All Blacks invest in retirement homes
A group of All Blacks are looking forward to their retirement by investing in care for the elderly.
Dan Carter and Richie McCaw and other name rugby players have together taken a stake of about 10 per cent in the "boutique" Park Lane Retirement Village, located a few steps from the new AMI Stadium.
Stage one of the $80 million Park Lane Retirement Village in Christchurch was opened yesterday by Prime Minister John Key, at a gathering which included Carter and fellow investors All Blacks Andy Ellis and Corey Flynn.
Carter said he had invested in seven retirement villages, including complexes in Blenheim, Nelson and Christchurch, drawn in by Ben Hurst, the son of 1970s All Black Ian Hurst, who worked in the sector.
Former All Black Greg Somerville was another one of the early investors in the retirement sector.
Other current or former All Blacks sharing in the 10 per cent stake in Park Lane include Kieran Read, Leon MacDonald, Mark Robinson, Aaron Mauger, and former Crusader and now Scottish international Sean Maitland.
Carter said aside from the property investments he had stocks and bonds in his investment portfolio.
In 2010, Carter's Gas fashion store company was put into liquidation.
Carter yesterday said he had also worked with Christchurch- based private banker Grant Adamson on the retirement village investments.
"[The investment came] through Ian and Grant and through the rugby players. I realised we are living this great career at the moment playing rugby, but that's not going to last forever," Carter said.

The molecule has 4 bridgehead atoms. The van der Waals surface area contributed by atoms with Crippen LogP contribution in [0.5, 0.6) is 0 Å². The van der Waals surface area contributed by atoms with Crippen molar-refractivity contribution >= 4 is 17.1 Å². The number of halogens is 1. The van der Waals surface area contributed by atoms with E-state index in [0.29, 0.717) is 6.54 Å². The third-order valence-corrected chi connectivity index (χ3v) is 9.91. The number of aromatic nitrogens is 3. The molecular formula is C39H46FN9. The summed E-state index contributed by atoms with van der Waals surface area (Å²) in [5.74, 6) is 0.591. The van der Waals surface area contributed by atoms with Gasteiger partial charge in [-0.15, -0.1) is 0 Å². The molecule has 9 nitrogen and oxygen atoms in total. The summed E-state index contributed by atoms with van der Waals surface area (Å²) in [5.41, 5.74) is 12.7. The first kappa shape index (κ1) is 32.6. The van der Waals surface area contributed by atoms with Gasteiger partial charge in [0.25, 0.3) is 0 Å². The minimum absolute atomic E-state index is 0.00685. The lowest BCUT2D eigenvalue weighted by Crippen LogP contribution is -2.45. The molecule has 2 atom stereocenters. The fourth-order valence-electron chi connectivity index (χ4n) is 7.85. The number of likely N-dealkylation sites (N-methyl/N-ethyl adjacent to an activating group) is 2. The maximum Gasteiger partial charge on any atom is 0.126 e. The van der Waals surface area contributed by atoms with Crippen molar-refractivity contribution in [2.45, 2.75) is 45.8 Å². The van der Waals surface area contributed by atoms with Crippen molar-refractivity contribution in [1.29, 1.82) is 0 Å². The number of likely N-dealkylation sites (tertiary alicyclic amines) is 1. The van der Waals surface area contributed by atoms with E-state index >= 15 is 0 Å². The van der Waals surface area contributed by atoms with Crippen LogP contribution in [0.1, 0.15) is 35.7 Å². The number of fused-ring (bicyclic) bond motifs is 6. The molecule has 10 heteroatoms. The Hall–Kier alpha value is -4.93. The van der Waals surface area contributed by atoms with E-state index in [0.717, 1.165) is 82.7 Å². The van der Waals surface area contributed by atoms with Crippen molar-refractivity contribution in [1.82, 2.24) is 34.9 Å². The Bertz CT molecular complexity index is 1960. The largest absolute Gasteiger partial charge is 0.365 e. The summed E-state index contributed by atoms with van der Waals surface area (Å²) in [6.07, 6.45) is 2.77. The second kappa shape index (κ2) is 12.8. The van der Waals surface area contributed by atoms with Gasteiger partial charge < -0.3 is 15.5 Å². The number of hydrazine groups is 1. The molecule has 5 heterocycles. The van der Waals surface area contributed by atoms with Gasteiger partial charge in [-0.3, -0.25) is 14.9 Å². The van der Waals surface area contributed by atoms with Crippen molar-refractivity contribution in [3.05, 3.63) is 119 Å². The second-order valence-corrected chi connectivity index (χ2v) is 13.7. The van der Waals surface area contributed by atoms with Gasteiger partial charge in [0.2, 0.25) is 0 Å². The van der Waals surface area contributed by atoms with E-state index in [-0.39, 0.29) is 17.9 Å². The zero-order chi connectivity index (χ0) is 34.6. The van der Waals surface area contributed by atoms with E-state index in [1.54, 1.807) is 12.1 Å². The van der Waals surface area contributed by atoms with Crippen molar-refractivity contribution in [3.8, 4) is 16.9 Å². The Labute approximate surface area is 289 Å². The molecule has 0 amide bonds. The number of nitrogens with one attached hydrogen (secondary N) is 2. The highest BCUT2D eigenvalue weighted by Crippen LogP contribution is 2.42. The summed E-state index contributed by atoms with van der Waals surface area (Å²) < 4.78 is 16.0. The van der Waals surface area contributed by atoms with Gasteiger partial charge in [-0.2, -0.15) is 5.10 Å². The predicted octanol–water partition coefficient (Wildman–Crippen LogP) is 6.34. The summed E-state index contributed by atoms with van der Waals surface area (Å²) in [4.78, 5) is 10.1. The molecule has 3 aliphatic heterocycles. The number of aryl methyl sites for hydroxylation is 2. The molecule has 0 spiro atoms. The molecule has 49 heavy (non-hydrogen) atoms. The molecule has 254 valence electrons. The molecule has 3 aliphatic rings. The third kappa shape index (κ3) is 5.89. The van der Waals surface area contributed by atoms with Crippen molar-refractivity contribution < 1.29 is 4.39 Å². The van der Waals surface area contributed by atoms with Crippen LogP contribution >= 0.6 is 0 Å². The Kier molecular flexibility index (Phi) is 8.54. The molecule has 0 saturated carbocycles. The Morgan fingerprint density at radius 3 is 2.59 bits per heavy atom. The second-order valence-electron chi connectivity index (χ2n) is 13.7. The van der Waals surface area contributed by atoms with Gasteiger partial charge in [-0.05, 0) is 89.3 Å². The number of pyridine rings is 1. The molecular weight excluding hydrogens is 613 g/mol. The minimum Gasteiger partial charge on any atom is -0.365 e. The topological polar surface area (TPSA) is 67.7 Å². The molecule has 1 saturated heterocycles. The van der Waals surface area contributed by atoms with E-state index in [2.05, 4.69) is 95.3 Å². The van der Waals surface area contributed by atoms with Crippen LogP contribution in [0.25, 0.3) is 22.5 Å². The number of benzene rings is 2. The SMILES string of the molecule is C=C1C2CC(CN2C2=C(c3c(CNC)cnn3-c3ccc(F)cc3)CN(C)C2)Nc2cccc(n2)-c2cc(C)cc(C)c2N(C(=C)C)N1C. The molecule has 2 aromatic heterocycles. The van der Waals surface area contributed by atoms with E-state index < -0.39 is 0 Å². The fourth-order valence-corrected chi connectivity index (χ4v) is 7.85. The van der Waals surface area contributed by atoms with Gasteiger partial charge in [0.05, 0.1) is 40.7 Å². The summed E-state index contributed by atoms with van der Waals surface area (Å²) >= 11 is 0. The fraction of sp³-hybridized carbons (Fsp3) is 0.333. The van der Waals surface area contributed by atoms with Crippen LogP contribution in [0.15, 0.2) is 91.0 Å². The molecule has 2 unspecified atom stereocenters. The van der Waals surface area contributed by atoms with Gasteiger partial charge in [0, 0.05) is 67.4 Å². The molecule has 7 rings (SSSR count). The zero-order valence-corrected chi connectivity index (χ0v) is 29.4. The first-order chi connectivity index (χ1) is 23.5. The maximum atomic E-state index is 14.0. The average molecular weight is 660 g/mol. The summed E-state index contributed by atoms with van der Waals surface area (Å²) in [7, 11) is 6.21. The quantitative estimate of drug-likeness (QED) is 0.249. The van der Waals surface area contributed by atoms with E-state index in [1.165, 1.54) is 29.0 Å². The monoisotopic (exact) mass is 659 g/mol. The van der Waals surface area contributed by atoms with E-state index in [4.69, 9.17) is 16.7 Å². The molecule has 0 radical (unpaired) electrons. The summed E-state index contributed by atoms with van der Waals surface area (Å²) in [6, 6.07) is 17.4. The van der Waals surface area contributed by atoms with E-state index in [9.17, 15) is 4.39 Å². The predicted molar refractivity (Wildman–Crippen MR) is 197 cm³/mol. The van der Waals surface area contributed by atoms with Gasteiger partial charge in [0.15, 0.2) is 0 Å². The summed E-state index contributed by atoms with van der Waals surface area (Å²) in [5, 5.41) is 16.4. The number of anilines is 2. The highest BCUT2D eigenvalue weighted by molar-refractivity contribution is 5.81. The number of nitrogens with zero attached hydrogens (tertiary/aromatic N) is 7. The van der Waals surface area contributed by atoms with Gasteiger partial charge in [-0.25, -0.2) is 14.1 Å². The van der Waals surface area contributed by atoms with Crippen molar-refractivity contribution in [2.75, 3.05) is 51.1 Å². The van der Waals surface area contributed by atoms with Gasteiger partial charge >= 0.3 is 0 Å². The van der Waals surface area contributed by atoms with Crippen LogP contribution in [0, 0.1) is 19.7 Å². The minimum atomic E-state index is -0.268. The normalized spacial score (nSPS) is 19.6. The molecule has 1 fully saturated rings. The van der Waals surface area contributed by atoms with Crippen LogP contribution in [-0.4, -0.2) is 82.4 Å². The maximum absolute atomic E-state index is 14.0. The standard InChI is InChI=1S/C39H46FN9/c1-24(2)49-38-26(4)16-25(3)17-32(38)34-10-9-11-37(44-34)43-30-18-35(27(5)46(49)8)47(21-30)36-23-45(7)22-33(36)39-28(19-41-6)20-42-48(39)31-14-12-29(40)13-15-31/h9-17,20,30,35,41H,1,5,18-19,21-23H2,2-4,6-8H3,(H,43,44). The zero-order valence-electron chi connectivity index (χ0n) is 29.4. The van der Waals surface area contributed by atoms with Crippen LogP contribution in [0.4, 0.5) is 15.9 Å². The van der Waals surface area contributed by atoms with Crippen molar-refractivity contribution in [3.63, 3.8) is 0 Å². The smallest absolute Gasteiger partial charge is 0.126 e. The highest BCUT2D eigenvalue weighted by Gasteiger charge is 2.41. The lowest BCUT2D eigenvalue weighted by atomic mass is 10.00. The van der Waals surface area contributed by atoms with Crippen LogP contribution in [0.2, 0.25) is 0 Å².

"We're obviously investing . . . in a growing [retirement village] industry, so it's a great investment to be in."
Adamson said the investors would not get any return "for a number of years", as cashflow would be reinvested in the staged project. But the rugby players could treat it as a safe vehicle and go on and play their rugby.
Park Lane director and facility manager Jenny Dempsey and her husband, Alan Dempsey, were also "major" stakeholders.
Over 15 years the pair had owned and operated facilities in Dunedin, New Plymouth and Blenheim before returning home to Christchurch. Building started six months after the February 2011 earthquake.
Adamson said the parcel of land for the village had been bought from property investor Bill Horncastle, of Horncastle Homes, on the agreement that he stay in as an investor. The $20m first phase of the project was now completed on about a third of the site.
- The Press
How should the council plug its financial black hole?Related story: Council coffers fall short for rebuild funding